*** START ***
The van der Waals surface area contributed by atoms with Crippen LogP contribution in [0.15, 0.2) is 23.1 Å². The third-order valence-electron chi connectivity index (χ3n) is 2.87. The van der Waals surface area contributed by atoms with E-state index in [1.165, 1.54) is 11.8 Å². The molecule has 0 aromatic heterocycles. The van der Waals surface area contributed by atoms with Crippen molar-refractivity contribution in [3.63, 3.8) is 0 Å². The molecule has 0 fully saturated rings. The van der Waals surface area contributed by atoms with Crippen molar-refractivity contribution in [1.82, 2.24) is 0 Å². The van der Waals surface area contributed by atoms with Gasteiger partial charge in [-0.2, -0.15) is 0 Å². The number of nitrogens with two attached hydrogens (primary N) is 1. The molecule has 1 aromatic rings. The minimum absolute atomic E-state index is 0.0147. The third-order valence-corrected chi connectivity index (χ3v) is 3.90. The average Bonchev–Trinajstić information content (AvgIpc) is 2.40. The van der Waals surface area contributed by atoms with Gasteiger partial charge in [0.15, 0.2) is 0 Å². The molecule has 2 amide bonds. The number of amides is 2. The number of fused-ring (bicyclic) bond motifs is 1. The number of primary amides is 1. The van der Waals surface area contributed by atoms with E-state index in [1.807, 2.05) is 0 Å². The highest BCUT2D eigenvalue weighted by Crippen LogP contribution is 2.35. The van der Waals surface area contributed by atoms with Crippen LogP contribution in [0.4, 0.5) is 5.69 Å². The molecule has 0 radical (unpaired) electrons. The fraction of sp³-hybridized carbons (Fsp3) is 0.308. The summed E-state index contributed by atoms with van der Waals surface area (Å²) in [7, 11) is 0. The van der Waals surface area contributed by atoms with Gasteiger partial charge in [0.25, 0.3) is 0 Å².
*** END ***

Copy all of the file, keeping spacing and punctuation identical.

The van der Waals surface area contributed by atoms with Crippen LogP contribution in [0.15, 0.2) is 23.1 Å². The third-order valence-electron chi connectivity index (χ3n) is 2.87. The van der Waals surface area contributed by atoms with E-state index in [1.165, 1.54) is 11.8 Å². The molecule has 0 aromatic heterocycles. The van der Waals surface area contributed by atoms with Crippen molar-refractivity contribution in [3.63, 3.8) is 0 Å². The molecule has 0 fully saturated rings. The van der Waals surface area contributed by atoms with Crippen molar-refractivity contribution in [1.82, 2.24) is 0 Å². The van der Waals surface area contributed by atoms with Gasteiger partial charge in [-0.2, -0.15) is 0 Å². The number of nitrogens with two attached hydrogens (primary N) is 1. The molecule has 1 aromatic rings. The minimum absolute atomic E-state index is 0.0147. The third-order valence-corrected chi connectivity index (χ3v) is 3.90. The average Bonchev–Trinajstić information content (AvgIpc) is 2.40. The van der Waals surface area contributed by atoms with Gasteiger partial charge in [0.15, 0.2) is 0 Å². The molecule has 2 amide bonds. The number of amides is 2. The number of fused-ring (bicyclic) bond motifs is 1. The number of primary amides is 1. The van der Waals surface area contributed by atoms with E-state index in [1.807, 2.05) is 0 Å². The highest BCUT2D eigenvalue weighted by Crippen LogP contribution is 2.35. The van der Waals surface area contributed by atoms with Crippen LogP contribution in [0.4, 0.5) is 5.69 Å². The molecule has 0 radical (unpaired) electrons. The fraction of sp³-hybridized carbons (Fsp3) is 0.308. The summed E-state index contributed by atoms with van der Waals surface area (Å²) in [7, 11) is 0. The van der Waals surface area contributed by atoms with Gasteiger partial charge in [0.25, 0.3) is 0 Å².